Autobiography is often written for self-glorification.[6] When one sits down to write their own biography, they believe that there is something so worthwhile in it that others can learn from what they have done. But, in writing an autobiography, one must also sit back and look at the development of one’s own life and question why things happened as they did, and this can be quite difficult. In fact, hindsight often gives a different interpretation to events of one’s life than foresight would. This is especially true for a convert. When a convert tells their own life story, they understand their life in two segments: pre-conversion, and post-conversion. They can only make sense out of their past by creating a new understanding of themselves under the heuristic light of their new faith.[7] Indeed, they usually see their new faith as fundamentally changing and perfecting their moral character.[8]

Often hagiographical biographies of converts increase both tendencies, that is, the way autobiographies glorify their subject, but also the way converts understood their life before conversation as being filled with perversion. In developing the life of a heroic or saintly convert, there is the need to develop the story so as to show the extreme dichotomy of the convert and their moral character before their conversion and afterwards. It is the new person, after their conversion, who then becomes a representative of the religious community, highlighting, as it were, the superiority of that community to any other. Thus, while autobiographies make the author seem like a larger than life hero, the development of a hagiographical legend requires not just the glorification of the hero, but a glorification of the hero’s community. It is, in this respect, a kind of community-autobiography where the hero acts as a representation of the community itself. By looking at hagiography this way, we can easily understand how it develops, not as some purposeful diabolical twist on history, but rather as a constructed understanding of history which seeks to explain history in light of the community’s own religious beliefs.[9]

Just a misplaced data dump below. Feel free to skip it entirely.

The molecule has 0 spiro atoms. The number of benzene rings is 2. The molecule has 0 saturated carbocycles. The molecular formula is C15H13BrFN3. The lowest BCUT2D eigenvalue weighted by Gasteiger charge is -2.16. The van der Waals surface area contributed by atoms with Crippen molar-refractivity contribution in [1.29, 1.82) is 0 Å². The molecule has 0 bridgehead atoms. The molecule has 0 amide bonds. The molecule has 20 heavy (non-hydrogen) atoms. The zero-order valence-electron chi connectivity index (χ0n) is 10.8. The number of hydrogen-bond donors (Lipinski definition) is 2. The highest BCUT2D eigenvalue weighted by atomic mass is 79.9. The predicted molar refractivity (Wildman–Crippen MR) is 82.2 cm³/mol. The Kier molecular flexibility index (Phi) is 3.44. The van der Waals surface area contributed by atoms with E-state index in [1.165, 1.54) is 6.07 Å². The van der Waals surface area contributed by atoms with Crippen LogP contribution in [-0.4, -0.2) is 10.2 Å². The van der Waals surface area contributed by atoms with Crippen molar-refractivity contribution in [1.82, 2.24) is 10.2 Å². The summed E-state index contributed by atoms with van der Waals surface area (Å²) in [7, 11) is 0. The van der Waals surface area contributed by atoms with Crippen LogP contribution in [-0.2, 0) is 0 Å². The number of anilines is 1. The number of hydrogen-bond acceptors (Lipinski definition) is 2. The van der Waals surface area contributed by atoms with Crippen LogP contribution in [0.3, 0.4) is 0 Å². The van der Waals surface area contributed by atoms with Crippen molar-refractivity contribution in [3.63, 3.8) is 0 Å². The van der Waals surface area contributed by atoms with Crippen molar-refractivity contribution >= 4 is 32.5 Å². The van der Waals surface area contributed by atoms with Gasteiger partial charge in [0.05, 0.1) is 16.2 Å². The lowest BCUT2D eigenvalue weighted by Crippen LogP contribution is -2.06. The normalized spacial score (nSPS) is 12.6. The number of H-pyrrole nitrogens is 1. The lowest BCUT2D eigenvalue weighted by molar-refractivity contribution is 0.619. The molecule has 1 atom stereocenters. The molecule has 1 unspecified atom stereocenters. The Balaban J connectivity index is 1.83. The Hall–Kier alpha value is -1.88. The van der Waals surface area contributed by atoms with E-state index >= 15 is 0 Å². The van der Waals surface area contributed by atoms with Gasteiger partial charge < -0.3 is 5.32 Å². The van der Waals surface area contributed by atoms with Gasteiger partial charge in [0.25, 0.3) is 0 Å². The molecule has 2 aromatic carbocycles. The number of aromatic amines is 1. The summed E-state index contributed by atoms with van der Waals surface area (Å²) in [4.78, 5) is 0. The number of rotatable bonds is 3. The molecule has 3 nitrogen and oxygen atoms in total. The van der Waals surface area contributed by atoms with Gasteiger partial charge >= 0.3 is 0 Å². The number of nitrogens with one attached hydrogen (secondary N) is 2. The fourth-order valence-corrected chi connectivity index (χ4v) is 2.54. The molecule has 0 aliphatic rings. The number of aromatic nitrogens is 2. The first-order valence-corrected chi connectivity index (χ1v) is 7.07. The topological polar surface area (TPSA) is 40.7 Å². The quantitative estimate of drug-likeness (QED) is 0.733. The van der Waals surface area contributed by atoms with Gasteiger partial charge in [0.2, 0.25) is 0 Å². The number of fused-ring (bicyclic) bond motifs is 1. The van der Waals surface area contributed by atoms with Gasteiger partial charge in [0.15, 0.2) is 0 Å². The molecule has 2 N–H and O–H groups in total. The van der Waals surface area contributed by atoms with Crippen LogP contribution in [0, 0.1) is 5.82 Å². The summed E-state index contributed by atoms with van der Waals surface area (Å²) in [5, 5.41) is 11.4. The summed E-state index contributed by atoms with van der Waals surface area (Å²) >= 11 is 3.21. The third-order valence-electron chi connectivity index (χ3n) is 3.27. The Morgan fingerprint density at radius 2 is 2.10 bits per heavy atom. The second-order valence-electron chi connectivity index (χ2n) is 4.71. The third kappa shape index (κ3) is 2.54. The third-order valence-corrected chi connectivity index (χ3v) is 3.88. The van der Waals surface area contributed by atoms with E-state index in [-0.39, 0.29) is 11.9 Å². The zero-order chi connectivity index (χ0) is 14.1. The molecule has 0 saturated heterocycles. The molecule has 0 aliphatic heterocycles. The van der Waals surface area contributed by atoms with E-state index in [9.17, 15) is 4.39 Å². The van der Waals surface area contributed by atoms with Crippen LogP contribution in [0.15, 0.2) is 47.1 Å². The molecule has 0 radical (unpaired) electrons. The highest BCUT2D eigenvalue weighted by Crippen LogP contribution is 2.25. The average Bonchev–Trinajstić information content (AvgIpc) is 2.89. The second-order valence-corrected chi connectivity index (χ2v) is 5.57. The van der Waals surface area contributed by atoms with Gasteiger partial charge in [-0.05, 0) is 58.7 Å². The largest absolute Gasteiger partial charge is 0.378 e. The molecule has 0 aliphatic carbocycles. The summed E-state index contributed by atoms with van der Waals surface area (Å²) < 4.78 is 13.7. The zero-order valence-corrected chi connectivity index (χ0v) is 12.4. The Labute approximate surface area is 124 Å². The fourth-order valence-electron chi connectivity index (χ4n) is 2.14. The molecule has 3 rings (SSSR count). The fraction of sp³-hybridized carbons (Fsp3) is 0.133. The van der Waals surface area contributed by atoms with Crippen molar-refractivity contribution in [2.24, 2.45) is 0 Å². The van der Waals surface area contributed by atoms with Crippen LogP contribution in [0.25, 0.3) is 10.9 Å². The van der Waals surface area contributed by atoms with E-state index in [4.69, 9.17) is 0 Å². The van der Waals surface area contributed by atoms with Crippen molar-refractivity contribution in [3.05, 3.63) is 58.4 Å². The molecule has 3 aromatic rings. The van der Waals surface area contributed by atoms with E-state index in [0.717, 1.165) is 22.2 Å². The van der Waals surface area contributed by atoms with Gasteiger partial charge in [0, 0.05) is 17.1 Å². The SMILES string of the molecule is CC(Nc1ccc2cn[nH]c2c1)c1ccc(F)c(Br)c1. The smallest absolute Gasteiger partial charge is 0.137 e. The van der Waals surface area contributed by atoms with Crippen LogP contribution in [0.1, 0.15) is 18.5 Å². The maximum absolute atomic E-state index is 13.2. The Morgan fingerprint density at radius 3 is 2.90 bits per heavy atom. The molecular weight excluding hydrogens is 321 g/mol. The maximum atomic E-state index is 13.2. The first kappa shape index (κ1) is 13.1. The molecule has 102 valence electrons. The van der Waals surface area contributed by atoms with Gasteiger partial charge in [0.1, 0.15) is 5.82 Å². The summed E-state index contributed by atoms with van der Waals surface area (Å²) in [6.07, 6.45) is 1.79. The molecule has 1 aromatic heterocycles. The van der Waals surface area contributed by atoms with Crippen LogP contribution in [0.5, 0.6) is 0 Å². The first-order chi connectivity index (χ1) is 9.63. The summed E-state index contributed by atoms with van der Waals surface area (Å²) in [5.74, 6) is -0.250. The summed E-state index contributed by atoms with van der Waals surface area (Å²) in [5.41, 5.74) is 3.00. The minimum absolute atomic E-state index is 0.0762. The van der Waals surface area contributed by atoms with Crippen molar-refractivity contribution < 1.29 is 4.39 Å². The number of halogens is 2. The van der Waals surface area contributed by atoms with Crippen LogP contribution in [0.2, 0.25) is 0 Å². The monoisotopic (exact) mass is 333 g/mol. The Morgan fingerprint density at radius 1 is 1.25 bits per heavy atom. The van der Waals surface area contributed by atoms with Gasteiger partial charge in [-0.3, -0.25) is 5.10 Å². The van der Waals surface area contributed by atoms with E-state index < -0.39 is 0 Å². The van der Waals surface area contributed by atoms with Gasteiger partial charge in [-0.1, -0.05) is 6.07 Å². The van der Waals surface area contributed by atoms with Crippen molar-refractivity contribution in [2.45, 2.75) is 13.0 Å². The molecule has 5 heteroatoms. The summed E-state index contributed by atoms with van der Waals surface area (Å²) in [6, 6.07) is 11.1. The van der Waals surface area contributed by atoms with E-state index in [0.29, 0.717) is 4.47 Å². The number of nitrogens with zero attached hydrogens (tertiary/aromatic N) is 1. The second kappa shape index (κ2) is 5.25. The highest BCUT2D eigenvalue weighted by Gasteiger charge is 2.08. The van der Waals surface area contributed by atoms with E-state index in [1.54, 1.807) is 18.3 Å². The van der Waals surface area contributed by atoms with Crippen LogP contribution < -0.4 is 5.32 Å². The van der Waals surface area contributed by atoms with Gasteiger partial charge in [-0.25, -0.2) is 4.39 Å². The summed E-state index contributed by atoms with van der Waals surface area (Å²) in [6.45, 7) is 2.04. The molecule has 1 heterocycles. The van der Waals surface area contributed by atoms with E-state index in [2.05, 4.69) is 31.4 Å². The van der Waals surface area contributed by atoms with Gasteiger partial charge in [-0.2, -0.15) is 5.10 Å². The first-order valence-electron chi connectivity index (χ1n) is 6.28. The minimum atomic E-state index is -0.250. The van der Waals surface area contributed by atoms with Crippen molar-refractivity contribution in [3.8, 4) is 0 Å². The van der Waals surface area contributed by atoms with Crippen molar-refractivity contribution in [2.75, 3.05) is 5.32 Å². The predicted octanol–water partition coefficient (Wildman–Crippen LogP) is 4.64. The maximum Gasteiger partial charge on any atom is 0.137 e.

It should not be too surprising that there are many similarities between the literature surrounding Constantine and Ashoka. They both represent the same role – that of the convert king. Because of this role, one can see how they have been used for evangelical polemics based upon their conversions. If a king or monarch, so well known and respected, converts, this shows the value that the religious community they joined must have. Moreover, if they are converted by special signs and wonder, this is treated as a further confirmation of the truth and power that their newfound religious community must possess.

Before examining their respective legends, a brief mention needs to be made about which ones will be examined and why. For Constantine, we will look at those which have been the most influential in history, even if, as it turned out to be for many of them, that they are quite unhistorical. Therefore we will look at the legends which can be traced from the Acts of Sylvester to the so-called Donation of Constantine and finally to the medieval Golden Legend. It was only during the Renaissance that this tradition was rejected, but by then, it had become so ingrained that even those who would come to deny their veracity would still influenced by it. For Ashoka, we will look primarily upon the legends within the Asokavadana – the Sanskrit (Indian) the legends of Ashoka, important because they come from the very land where Ashoka once ruled, but also because they became the basis for the dissemination of the legend of Ashoka into many other lands, such as China.